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The Centre for Optimism

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Children and Optimism

Professor Lea Waters, Gerry Higgins Chair in Positive Psychology at the University of Melbourne

“Optimism is the most important psychological ingredient we can cultivate in our children. It is the secret weapon of strength-based parenting.”

Optimism Can be Learned

Ashleigh Henrichs, Big Brothers and Big Sisters of Racine and Kenosha Counties

"Children will surprise you with their energy, optimism and hope. Who wouldn’t want to be surrounded by hope these days?"

Paul King, President and CEO of Stanford Children's Health

"Pediatric medicine at its core is about optimism -  it's about the future."

Camilla Schippa, CEO at The Social Outfit

"When looking into a child’s eye, how could we not be optimistic? We owe it to them, and to ourselves. Optimism is the essence of life, with it we move forward, without it, we stay still.

Victor Perton

"When did you last ask your spouse, partner, parents or children, “What makes you optimistic?”"

Catherine Misson, Principal

“If you look through the eyes of children you see limitless possibilities that tantalise the curious spirit with which they came into the world. How do we preserve that innate capacity? Optimism: enthusing our youth with an empowered view to the horizon no matter the challenges right in front of them. This is the source of our greatest potential as a society - optimistic citizens who believe they can and will craft a future worth inheriting.”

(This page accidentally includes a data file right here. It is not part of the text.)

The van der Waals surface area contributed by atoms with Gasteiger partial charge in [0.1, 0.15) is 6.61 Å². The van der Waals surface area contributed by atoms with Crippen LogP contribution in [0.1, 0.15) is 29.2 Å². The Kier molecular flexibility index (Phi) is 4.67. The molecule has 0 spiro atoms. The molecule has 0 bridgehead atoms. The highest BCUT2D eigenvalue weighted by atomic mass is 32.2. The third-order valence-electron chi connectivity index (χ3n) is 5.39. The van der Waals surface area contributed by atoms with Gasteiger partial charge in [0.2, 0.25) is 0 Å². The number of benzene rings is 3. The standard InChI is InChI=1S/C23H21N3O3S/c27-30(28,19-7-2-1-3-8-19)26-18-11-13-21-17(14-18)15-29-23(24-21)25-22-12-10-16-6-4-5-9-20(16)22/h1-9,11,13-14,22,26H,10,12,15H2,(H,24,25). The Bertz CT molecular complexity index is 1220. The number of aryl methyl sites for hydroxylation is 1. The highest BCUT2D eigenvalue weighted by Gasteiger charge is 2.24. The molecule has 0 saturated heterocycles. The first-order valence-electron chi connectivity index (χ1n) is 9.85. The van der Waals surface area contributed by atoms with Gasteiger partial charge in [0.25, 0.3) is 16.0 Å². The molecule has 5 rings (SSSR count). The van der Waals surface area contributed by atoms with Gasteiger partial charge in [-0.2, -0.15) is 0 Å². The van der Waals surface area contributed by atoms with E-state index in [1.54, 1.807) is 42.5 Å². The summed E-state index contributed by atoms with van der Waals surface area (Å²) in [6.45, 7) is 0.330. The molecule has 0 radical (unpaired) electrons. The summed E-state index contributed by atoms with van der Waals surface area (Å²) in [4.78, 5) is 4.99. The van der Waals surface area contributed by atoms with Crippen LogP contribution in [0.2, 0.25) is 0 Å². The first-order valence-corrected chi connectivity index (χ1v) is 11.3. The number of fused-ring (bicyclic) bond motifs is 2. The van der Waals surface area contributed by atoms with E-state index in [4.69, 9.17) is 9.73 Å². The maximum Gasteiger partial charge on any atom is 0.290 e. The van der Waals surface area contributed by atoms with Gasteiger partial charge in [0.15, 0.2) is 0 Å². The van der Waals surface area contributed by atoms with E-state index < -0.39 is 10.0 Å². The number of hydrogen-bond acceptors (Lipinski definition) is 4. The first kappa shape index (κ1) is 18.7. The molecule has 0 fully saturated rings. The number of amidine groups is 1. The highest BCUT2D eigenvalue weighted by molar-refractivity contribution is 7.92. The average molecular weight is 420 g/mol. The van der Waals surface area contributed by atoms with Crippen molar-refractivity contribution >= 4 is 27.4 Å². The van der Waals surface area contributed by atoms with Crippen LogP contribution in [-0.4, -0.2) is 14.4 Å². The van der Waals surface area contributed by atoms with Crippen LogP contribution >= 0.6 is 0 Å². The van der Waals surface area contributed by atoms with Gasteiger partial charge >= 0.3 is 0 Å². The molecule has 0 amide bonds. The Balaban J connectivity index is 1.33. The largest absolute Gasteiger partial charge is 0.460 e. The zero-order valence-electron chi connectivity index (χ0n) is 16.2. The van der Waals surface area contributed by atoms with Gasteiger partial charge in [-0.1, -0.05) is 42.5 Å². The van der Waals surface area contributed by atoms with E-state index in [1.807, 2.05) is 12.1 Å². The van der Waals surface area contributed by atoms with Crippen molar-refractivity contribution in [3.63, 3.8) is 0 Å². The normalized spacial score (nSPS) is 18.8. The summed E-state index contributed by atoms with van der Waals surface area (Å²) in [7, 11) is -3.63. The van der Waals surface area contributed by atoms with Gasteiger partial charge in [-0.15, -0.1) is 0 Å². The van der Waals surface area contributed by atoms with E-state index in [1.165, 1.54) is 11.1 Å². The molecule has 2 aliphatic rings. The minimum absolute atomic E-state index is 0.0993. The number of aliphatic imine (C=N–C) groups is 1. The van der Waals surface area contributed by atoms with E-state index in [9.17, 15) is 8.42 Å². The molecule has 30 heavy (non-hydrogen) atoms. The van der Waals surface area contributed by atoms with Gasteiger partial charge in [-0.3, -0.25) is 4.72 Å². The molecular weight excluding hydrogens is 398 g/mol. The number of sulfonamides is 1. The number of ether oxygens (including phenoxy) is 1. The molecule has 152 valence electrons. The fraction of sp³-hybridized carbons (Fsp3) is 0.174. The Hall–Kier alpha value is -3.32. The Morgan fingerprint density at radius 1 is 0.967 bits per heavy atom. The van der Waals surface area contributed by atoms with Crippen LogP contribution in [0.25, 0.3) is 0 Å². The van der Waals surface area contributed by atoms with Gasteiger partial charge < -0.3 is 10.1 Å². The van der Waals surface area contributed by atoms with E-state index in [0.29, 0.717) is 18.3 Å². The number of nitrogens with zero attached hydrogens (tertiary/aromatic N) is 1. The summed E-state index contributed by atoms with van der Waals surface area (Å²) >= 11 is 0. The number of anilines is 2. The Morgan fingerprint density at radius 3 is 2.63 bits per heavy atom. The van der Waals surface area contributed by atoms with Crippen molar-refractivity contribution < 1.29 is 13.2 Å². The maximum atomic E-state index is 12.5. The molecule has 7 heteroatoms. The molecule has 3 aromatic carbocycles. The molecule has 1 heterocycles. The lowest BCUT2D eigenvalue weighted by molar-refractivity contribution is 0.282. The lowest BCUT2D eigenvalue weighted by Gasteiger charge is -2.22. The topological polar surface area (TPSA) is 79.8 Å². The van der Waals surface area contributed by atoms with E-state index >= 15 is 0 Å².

Lori Moldovan IMH, Mental Health Counselor 

"success is correlated with psychological capacities including: optimism, curiosity, a sense of oneself as capable (different from self-esteem, which is about self-worth), and the ability to manage negative emotions and weather obstacles These capacities develop in the context of secure attachments with parents, which occurs when we give kids space by being present, responsive and interested – rather than reactive, controlling or preoccupied." 

In The failure in pressuring kids to succeed

Jennifer Vigne

"I do believe understanding levels of optimism, or lack thereof can be a solid indicator of how students can improve their academic performance, and how we as adults can optimize our own performance….Equipping our children with neurological lifelong tools like optimism, which can be practiced and improved over time, may not only make them happier, but studies show it will help them perform better in school. It will help them better overcome obstacles by viewing challenges as learning opportunities, and it will develop resilience when they’ve persevered through a difficult circumstance. To be clear, I’m not suggesting a Pollyanna view of the world but rather a healthy dose of balanced optimism that can help children and adults choose a more positive outlook.”

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